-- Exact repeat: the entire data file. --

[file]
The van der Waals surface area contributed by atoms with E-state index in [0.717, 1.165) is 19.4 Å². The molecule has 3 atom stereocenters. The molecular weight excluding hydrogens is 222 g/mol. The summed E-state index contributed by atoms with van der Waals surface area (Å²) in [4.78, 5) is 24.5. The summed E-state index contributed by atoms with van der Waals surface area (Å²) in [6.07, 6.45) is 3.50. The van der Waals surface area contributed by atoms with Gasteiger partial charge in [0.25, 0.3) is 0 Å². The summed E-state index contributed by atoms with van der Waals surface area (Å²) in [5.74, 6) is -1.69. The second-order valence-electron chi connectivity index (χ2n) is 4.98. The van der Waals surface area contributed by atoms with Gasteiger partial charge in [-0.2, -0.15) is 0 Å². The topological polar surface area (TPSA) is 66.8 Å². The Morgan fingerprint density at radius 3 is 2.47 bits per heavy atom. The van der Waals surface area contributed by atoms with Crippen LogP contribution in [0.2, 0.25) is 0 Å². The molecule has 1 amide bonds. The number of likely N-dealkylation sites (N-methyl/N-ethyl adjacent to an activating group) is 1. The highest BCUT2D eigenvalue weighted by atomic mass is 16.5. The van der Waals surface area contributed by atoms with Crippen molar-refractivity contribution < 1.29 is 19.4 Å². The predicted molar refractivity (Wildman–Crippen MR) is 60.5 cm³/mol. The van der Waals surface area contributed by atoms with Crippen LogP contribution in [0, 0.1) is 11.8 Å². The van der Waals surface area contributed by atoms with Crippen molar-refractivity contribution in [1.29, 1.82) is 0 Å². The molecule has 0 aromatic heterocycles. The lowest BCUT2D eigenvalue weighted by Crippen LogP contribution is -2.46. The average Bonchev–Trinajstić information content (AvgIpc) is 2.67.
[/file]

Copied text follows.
The van der Waals surface area contributed by atoms with E-state index in [0.717, 1.165) is 19.4 Å². The molecule has 3 atom stereocenters. The molecular weight excluding hydrogens is 222 g/mol. The summed E-state index contributed by atoms with van der Waals surface area (Å²) in [4.78, 5) is 24.5. The summed E-state index contributed by atoms with van der Waals surface area (Å²) in [6.07, 6.45) is 3.50. The van der Waals surface area contributed by atoms with Gasteiger partial charge in [0.25, 0.3) is 0 Å². The summed E-state index contributed by atoms with van der Waals surface area (Å²) in [5.74, 6) is -1.69. The second-order valence-electron chi connectivity index (χ2n) is 4.98. The van der Waals surface area contributed by atoms with Gasteiger partial charge in [-0.2, -0.15) is 0 Å². The topological polar surface area (TPSA) is 66.8 Å². The Morgan fingerprint density at radius 3 is 2.47 bits per heavy atom. The van der Waals surface area contributed by atoms with Crippen LogP contribution in [0.2, 0.25) is 0 Å². The molecule has 1 amide bonds. The number of likely N-dealkylation sites (N-methyl/N-ethyl adjacent to an activating group) is 1. The highest BCUT2D eigenvalue weighted by atomic mass is 16.5. The van der Waals surface area contributed by atoms with Crippen molar-refractivity contribution < 1.29 is 19.4 Å². The predicted molar refractivity (Wildman–Crippen MR) is 60.5 cm³/mol. The van der Waals surface area contributed by atoms with Crippen LogP contribution in [0, 0.1) is 11.8 Å². The van der Waals surface area contributed by atoms with Crippen molar-refractivity contribution in [1.29, 1.82) is 0 Å². The molecule has 0 aromatic heterocycles. The lowest BCUT2D eigenvalue weighted by Crippen LogP contribution is -2.46. The average Bonchev–Trinajstić information content (AvgIpc) is 2.67.